All houses have foundations of some sort, but do you know what they are? It’s a term that can get used, but everyone who uses it could have a different definition. Our team at Metro Structural Services has decided to set the record straight on what constitutes a house foundation.
Foundations provide a solid structure for your home, and there are three main types.
In warm climates, where they don’t have to worry about dramatically changing temperatures and frost like folks who live in parts of the country with winter, most houses are built upon a solid concrete slab.
Crawlspaces are just what they sound like, small spaces under a house that have short foundation walls and are big enough or small enough depending on your viewpoint, so that you have to crawl around in them.
A full basement foundation usually consists of poured concrete walls (or cement block walls) set on footings which are sunk into the ground below the frost line. These walls are generally at least six-feet-tall, but usually taller in new homes to allow for more space in a finished basement. This option matches the floor area of the home above and doubles the living and storage space of the house.
Some people think concrete foundation walls are eternal, and once they are poured, they never require another thought. That would be nice, but it’s far from reality.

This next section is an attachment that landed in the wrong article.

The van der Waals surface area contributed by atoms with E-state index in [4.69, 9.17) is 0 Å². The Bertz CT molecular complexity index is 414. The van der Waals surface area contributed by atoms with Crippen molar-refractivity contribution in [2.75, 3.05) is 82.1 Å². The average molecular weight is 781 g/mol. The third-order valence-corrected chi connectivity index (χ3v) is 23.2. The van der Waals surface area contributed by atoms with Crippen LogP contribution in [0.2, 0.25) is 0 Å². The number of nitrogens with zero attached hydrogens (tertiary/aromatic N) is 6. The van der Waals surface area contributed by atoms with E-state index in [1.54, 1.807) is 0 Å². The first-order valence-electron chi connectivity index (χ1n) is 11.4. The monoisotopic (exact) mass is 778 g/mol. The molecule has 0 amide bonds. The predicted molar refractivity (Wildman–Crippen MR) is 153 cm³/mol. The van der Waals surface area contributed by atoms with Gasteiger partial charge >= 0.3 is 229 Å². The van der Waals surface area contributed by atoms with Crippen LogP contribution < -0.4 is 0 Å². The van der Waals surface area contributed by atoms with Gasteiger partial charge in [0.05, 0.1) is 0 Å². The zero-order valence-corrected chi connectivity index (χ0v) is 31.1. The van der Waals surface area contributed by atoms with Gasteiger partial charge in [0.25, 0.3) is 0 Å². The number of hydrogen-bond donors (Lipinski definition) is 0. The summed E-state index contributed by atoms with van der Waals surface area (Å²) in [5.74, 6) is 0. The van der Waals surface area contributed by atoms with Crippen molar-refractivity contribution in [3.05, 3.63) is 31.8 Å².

The fact is that subtle changes in the soil around your building and widely varying temperatures take a toll on your basement. Eventually, these factors can cause imperfections in the concrete. If this leads you to wonder what you should be watching for to find foundation cracks, then read on.
You may think you need to be looking below ground for signs of a cracking foundation, but the warning signs are apparent above ground in the form of changes in the structure of your home itself.
Look for floors that are uneven or sagging due to shifting and cracking in the foundation. Doorways and walls should be square but will begin to move out of place if the basement walls are changing shape. In this case, the doors may stick, and you could end up with gaps around your windows.
Of course, there are the other obvious ones like visible cracks in the concrete itself that appear suddenly and begin to grow as well as water seeping in from the soil.
If you find any of these signs or suspect that your foundation is cracking, seek out professional advice and assistance. Attacking the problem early will keep it from becoming a significant expense down the road.